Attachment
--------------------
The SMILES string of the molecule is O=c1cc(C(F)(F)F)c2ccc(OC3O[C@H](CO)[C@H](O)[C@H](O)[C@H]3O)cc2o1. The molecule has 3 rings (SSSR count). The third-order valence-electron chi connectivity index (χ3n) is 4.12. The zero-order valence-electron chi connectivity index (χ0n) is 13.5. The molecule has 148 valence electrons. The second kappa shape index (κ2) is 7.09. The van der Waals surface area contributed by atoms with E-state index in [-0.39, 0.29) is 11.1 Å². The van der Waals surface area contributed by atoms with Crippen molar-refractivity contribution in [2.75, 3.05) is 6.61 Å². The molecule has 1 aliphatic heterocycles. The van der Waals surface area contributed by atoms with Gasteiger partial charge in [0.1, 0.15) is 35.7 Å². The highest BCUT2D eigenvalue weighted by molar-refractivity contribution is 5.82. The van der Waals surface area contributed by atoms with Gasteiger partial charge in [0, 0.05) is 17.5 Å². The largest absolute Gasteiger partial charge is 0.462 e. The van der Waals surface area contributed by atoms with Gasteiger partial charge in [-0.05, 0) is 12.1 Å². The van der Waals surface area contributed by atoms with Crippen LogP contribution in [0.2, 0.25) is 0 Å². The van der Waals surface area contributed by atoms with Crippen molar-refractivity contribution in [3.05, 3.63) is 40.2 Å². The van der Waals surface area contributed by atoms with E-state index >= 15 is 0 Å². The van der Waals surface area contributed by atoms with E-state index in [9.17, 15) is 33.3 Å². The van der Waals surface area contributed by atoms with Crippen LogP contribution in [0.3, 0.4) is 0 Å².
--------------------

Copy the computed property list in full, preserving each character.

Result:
The SMILES string of the molecule is O=c1cc(C(F)(F)F)c2ccc(OC3O[C@H](CO)[C@H](O)[C@H](O)[C@H]3O)cc2o1. The molecule has 3 rings (SSSR count). The third-order valence-electron chi connectivity index (χ3n) is 4.12. The zero-order valence-electron chi connectivity index (χ0n) is 13.5. The molecule has 148 valence electrons. The second kappa shape index (κ2) is 7.09. The van der Waals surface area contributed by atoms with E-state index in [-0.39, 0.29) is 11.1 Å². The van der Waals surface area contributed by atoms with Crippen molar-refractivity contribution in [2.75, 3.05) is 6.61 Å². The molecule has 1 aliphatic heterocycles. The van der Waals surface area contributed by atoms with Gasteiger partial charge in [0.1, 0.15) is 35.7 Å². The highest BCUT2D eigenvalue weighted by molar-refractivity contribution is 5.82. The van der Waals surface area contributed by atoms with Gasteiger partial charge in [0, 0.05) is 17.5 Å². The largest absolute Gasteiger partial charge is 0.462 e. The van der Waals surface area contributed by atoms with Gasteiger partial charge in [-0.05, 0) is 12.1 Å². The van der Waals surface area contributed by atoms with Crippen LogP contribution in [0.2, 0.25) is 0 Å². The van der Waals surface area contributed by atoms with Crippen molar-refractivity contribution in [3.05, 3.63) is 40.2 Å². The van der Waals surface area contributed by atoms with E-state index >= 15 is 0 Å². The van der Waals surface area contributed by atoms with E-state index in [9.17, 15) is 33.3 Å². The van der Waals surface area contributed by atoms with Crippen LogP contribution in [0.3, 0.4) is 0 Å².